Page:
Her head and shoulders are covered with the white veil (scarf). She is dressed in a green tunic and a ruby cloak, both with gilding. On the left bottom border, there is Saint Martyr Tatiana, with a golden aureole around her head and a white scarf that covers her head and shoulders. She is dressed in a dark blue tunic and a red-purple cloak. The fingers of the right hand show the letters IC XC, the initials of Jesus Christ in Greek, and the left hand points to the Forty Martyrs. Above, we find the Saint Martyr Boniface, portrayed as a Roman soldier in golden armor and a short green tunic with gilding and a red cloak over his shoulders. He has dark red pants and high dark green boots. His short chestnut hair and beardless face point to his youth. He is depicted with a golden aureole around his head, holding a cross in his right hand and a lance in his left.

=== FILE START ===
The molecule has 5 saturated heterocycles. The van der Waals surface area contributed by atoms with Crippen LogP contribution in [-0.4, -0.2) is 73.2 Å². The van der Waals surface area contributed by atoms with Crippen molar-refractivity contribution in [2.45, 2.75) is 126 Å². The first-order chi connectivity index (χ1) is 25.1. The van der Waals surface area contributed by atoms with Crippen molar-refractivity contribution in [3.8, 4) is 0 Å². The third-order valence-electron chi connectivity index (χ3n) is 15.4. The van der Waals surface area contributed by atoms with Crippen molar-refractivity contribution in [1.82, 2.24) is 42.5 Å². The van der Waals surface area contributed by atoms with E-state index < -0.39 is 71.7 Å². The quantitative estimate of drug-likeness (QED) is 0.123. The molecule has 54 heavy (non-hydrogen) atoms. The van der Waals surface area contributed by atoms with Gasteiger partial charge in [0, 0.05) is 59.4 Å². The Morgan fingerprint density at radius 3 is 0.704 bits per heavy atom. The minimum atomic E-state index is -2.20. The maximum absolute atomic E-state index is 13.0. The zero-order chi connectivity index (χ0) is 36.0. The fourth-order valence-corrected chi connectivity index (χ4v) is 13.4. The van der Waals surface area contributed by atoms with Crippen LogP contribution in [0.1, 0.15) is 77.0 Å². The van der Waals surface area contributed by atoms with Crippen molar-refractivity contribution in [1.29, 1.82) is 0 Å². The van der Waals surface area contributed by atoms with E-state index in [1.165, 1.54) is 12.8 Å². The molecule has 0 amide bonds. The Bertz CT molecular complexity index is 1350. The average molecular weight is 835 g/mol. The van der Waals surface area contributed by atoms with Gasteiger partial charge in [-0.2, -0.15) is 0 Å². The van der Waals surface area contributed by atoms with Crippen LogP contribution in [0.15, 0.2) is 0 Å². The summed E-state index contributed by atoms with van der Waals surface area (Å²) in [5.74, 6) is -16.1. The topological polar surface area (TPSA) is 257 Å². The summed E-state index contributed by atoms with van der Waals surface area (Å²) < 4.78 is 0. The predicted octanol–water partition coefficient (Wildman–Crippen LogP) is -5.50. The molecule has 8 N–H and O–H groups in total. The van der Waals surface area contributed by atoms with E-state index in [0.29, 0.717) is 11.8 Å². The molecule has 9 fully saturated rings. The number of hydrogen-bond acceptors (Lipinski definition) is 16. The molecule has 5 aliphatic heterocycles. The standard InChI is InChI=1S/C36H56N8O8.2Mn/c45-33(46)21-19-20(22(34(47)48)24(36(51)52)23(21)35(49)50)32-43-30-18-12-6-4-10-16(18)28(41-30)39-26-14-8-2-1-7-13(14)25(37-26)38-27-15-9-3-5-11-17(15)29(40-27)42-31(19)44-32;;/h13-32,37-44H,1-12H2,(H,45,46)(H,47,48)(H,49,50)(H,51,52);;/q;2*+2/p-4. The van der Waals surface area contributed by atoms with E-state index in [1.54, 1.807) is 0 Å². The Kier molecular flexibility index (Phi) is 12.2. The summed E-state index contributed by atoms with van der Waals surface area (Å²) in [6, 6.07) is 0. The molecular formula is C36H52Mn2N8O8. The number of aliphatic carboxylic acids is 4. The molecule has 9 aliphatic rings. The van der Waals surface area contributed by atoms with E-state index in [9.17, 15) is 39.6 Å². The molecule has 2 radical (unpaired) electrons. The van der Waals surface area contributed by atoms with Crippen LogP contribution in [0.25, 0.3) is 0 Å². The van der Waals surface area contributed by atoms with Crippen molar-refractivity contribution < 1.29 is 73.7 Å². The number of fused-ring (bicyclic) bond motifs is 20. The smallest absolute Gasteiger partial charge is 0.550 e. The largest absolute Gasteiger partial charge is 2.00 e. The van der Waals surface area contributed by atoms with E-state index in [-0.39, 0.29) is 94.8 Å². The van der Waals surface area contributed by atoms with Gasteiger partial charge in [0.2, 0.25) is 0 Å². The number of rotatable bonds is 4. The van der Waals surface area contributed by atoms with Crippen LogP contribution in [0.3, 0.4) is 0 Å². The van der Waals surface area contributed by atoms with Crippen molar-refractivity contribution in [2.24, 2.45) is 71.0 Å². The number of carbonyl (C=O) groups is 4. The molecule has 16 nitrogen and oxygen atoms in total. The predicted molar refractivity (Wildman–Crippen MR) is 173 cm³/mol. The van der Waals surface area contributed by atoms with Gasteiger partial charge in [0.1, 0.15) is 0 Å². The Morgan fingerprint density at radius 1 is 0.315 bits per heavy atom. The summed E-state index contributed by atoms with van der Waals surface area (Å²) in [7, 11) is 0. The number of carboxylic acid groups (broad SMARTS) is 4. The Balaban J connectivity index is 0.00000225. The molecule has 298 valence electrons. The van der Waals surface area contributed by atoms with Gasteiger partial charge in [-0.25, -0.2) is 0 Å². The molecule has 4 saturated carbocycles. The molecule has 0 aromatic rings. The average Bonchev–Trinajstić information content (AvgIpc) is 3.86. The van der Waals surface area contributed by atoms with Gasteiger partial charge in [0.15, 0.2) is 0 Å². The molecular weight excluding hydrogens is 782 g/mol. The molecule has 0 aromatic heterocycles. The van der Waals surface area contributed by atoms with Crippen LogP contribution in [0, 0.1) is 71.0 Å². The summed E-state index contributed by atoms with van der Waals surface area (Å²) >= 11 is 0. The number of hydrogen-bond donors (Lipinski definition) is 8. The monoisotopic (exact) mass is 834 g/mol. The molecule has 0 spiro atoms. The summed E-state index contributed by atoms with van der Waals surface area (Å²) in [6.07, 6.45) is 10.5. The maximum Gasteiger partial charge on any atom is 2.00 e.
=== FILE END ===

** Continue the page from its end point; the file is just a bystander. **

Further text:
The viewer is most likely to be attracted to an unusual view of a group of forty men of different ages and desires who with their hands in a prayer stand exposed on a frozen lake. Even though the sharp frost causes them an almost unbearable suffering, their faces express determination, and their sights are centered on the soldier standing in the middle. On the left, we see a building where a steam bath was prepared for those who would be willing to give up their faith in Christ and sacrifice to pagan idols. Through the open door enters a man who has not endured suffering and betrayed his faith. For this act, he paid with his life. Above the heads of the martyrs, a viewer may observe forty royal crowns, crowns of martyrdom. Christ Pantocrator blesses the whole scene from the Heaven.